Students who met an education nonprofit’s challenge to produce and deliver a song about a new law were honored with a resolution in the Vermont House on Wednesday.
“I believe that Act 77 gives us a reason to care about our learning and a way to apply our passions to our education,” Grace Ecklund Gustavson, a student at U-32 High School in East Montpelier who helped write and perform the song, said at a news conference.
Act 77, also known as the flexible pathways initiative, inspired the song “Our Time,” written by students from 12 high schools. Cabot music teacher Brian Boyes teamed up with the youths to write and perform the song, as did UP for Learning, an education nonprofit that promotes and helps implement the law.
Boyes said the project was an excellent example of what is in Act 77.
“Through this exploration we applied an increasing depth of understanding to write the song, work as a team, work side-by-side with adult experts who excel in their field,” he said, adding that the students gained a deeper sense of themselves in the process.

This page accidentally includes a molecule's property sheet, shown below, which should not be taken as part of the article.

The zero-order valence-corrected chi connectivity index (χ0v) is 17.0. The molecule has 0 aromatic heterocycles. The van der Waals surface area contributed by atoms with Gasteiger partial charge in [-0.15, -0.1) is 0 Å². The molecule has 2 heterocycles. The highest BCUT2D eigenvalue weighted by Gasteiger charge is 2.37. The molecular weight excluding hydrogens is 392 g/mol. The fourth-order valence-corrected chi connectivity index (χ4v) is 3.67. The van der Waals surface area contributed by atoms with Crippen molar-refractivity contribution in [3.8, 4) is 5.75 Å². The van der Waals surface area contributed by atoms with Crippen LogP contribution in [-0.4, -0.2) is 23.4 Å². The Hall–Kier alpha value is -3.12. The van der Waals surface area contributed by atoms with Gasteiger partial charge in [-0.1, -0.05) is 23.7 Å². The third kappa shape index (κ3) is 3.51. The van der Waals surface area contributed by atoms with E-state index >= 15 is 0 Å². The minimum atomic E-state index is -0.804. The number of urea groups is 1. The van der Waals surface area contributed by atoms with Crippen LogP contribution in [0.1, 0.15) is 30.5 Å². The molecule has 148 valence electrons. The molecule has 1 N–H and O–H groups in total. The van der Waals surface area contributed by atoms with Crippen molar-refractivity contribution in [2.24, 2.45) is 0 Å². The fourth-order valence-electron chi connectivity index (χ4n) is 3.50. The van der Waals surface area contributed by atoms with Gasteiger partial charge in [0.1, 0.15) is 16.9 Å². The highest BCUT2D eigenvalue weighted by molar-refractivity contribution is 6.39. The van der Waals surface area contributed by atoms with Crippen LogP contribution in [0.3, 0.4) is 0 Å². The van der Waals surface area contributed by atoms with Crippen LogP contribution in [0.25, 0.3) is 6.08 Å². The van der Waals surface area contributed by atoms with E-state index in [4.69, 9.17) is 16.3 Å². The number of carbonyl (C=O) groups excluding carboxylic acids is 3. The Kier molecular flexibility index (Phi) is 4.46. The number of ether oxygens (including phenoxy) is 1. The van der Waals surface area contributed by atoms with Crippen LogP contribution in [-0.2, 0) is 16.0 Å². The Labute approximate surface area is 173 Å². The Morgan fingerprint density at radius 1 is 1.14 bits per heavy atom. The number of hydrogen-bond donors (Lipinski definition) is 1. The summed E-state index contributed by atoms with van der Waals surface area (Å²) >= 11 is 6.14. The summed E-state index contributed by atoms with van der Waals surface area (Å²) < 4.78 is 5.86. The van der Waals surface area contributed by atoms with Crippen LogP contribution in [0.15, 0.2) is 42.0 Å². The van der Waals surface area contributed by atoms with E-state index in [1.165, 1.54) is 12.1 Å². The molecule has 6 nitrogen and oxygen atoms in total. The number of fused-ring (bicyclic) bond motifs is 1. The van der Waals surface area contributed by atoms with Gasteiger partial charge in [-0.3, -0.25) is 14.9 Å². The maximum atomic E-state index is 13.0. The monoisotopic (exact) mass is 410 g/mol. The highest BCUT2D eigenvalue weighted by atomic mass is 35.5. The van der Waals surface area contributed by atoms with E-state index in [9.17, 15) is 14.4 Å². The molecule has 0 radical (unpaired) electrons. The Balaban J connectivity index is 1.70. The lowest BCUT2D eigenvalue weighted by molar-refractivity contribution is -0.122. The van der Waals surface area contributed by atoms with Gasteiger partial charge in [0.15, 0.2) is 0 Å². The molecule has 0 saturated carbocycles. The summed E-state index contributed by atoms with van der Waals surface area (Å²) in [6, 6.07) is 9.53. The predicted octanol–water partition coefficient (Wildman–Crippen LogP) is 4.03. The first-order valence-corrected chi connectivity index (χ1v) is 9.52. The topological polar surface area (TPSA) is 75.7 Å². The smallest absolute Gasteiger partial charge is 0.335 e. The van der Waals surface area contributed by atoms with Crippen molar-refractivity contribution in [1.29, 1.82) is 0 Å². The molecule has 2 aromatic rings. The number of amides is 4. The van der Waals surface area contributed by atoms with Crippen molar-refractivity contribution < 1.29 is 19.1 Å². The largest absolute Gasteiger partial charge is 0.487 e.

“This music showed me an outlet that I want to focus on in my life. I can see myself in a different lens,” said Dorothy Whelan, a junior at Lyndon Institute, who said she has attended four high schools. “I’m a black female. I’m proud of it. I’m educated and I’m going to make change wherever I go.”
Twinfield Union School student Asa Bernatchy said she struggled with a learning disability that was only discovered in fifth grade. The personalized learning options offered in Act 77 allowed her to create her own program of study.
“As a child I beat myself up thinking I was not smart enough. It was hard coming into high school, but having the opportunity to learn diversely made me understand that I can achieve what I want in high school because I am smart,” she told lawmakers on the House Education Committee.